Actually, when one refers to "the White House", one is referring only to the Executive Branch of the US government. Similarly, when one says Capitol Hill, one is referring to the Legislative Branch of the US government.

Posted by Anonymous on Sat, 11/26/2016 - 18:55
I helpful way to understand

I helpful way to understand this is, the white house can't actually, physically release a statement. The people who are in power, the government, are really participating in the action, but since the White House has been the place of governing for many years people began to associate White House with the governing taking place and a Metonymy has been established.

Posted by Anonymous on Wed, 10/22/2014 - 08:21
Thank you!

This was a much better example.

Posted by Anonymous on Wed, 07/09/2014 - 05:24
Cool

Awesome

Posted by Anonymous on Sun, 02/23/2014 - 08:34
difference

metonomy is when a whole represents a part, and a synecdoche is when a part represents a whole

Posted by Anonymous on Sat, 03/02/2013 - 21:16
difference

Actually, metonymy is when something associated with the thing is substituted; synecdoche is when a part is substituted for the whole or vice versa. Metonymy: She was a star of the silver screen. Synecdoche: Denver won the Super Bowl.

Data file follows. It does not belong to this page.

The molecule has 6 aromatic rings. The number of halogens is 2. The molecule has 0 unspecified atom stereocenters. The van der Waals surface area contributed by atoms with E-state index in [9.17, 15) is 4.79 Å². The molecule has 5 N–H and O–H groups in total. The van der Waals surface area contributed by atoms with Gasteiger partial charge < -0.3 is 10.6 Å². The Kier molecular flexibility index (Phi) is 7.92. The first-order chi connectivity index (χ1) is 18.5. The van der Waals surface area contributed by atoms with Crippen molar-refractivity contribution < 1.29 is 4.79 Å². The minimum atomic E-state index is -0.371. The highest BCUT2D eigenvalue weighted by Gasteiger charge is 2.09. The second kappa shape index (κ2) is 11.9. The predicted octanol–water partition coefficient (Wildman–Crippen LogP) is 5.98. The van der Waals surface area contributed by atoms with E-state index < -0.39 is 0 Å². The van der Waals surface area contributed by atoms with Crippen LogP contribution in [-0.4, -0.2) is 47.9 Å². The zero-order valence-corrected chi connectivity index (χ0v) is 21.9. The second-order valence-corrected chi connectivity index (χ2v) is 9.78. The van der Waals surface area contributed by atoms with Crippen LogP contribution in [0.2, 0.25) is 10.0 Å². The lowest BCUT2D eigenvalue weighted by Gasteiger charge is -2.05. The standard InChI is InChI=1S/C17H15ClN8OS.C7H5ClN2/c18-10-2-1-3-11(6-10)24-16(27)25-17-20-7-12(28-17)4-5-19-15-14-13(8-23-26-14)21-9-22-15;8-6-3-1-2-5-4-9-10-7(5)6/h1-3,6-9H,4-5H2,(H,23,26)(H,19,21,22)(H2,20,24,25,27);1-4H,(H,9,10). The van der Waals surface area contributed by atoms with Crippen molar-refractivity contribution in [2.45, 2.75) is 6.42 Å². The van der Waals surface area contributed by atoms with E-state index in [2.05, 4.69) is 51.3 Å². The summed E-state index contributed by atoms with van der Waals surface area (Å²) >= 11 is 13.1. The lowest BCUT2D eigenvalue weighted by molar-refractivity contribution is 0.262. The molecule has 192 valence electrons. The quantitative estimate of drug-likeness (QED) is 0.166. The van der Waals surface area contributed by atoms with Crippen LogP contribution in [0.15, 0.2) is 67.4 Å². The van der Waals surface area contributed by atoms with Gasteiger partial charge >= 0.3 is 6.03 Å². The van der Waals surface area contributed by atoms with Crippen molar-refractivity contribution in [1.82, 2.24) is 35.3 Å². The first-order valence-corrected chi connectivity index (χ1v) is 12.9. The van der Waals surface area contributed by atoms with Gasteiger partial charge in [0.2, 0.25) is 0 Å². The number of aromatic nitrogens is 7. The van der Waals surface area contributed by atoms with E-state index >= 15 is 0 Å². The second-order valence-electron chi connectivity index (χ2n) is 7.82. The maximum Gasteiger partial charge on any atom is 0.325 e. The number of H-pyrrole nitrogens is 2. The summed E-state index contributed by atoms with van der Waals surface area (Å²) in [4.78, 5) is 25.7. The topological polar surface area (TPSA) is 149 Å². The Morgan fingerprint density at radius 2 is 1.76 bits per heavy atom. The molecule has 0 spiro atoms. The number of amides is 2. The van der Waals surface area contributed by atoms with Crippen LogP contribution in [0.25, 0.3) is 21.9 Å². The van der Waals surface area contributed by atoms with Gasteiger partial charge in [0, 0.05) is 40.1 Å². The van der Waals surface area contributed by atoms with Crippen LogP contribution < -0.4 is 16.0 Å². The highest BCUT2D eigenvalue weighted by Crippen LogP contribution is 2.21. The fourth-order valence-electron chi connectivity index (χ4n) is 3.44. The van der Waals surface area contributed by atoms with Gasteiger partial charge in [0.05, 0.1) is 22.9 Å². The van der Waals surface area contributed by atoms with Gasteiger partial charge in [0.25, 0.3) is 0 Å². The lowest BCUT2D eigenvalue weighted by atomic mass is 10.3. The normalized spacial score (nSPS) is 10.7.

Posted by Anonymous on Wed, 03/12/2014 - 00:03
Synecdoche vs Metonymy for a

Synecdoche vs Metonymy for a car:
Synecdoche: "nice wheels" (a part of the whole)
Metonymy: "nice ride" (associated word)

Posted by Anonymous on Thu, 06/25/2015 - 12:10
thanks

i think i understand it now

Posted by Anonymous on Fri, 11/27/2015 - 14:57
Example

" I fear these guns will fire".......guns refer to soldiers....

Posted by Anonymous on Thu, 12/06/2012 - 17:34
what is it called when you

what is it called when you have a series of stories linked to each other by the last line in the previous story? In other words, like the new DISH network ads: "When you get depressed, you go to seminars; when you go to seminars, you feel like a winner; when you feel like a winner,..." (etc).

Posted by Anonymous on Thu, 04/12/2012 - 23:43
Its Called...

Syllogism

Posted by Anonymous on Tue, 05/15/2012 - 23:46
Multiples

If there are multiple stories, wouldn't it be sorites?

Posted by Anonymous on Fri, 09/30/2016 - 20:35
metonymy

what is the difference between metonymy and synecdoche?

Posted by Anonymous on Thu, 04/12/2012 - 23:40
Well...